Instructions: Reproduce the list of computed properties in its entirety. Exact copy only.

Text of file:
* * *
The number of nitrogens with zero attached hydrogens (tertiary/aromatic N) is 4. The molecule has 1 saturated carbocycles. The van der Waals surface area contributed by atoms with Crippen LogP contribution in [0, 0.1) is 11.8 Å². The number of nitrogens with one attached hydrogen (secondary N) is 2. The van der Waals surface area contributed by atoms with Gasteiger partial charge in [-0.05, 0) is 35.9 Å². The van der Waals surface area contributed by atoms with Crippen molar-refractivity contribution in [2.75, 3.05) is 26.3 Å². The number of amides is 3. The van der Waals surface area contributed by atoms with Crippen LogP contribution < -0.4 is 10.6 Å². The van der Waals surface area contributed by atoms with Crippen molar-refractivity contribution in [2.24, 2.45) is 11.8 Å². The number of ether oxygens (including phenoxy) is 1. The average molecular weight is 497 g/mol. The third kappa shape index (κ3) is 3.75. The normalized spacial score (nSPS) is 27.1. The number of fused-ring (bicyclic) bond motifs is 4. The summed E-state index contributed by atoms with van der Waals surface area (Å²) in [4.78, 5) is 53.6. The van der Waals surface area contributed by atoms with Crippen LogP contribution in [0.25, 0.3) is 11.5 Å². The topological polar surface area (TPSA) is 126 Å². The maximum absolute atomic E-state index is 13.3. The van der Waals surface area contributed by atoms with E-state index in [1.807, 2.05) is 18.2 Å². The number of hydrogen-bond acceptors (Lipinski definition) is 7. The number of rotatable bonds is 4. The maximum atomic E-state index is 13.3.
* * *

The number of nitrogens with zero attached hydrogens (tertiary/aromatic N) is 4. The molecule has 1 saturated carbocycles. The van der Waals surface area contributed by atoms with Crippen LogP contribution in [0, 0.1) is 11.8 Å². The number of nitrogens with one attached hydrogen (secondary N) is 2. The van der Waals surface area contributed by atoms with Gasteiger partial charge in [-0.05, 0) is 35.9 Å². The van der Waals surface area contributed by atoms with Crippen molar-refractivity contribution in [2.75, 3.05) is 26.3 Å². The number of amides is 3. The van der Waals surface area contributed by atoms with Crippen LogP contribution < -0.4 is 10.6 Å². The van der Waals surface area contributed by atoms with Crippen molar-refractivity contribution in [2.24, 2.45) is 11.8 Å². The number of ether oxygens (including phenoxy) is 1. The average molecular weight is 497 g/mol. The third kappa shape index (κ3) is 3.75. The normalized spacial score (nSPS) is 27.1. The number of fused-ring (bicyclic) bond motifs is 4. The summed E-state index contributed by atoms with van der Waals surface area (Å²) in [4.78, 5) is 53.6. The van der Waals surface area contributed by atoms with Crippen LogP contribution in [0.25, 0.3) is 11.5 Å². The topological polar surface area (TPSA) is 126 Å². The maximum absolute atomic E-state index is 13.3. The van der Waals surface area contributed by atoms with E-state index in [1.807, 2.05) is 18.2 Å². The number of hydrogen-bond acceptors (Lipinski definition) is 7. The number of rotatable bonds is 4. The maximum atomic E-state index is 13.3.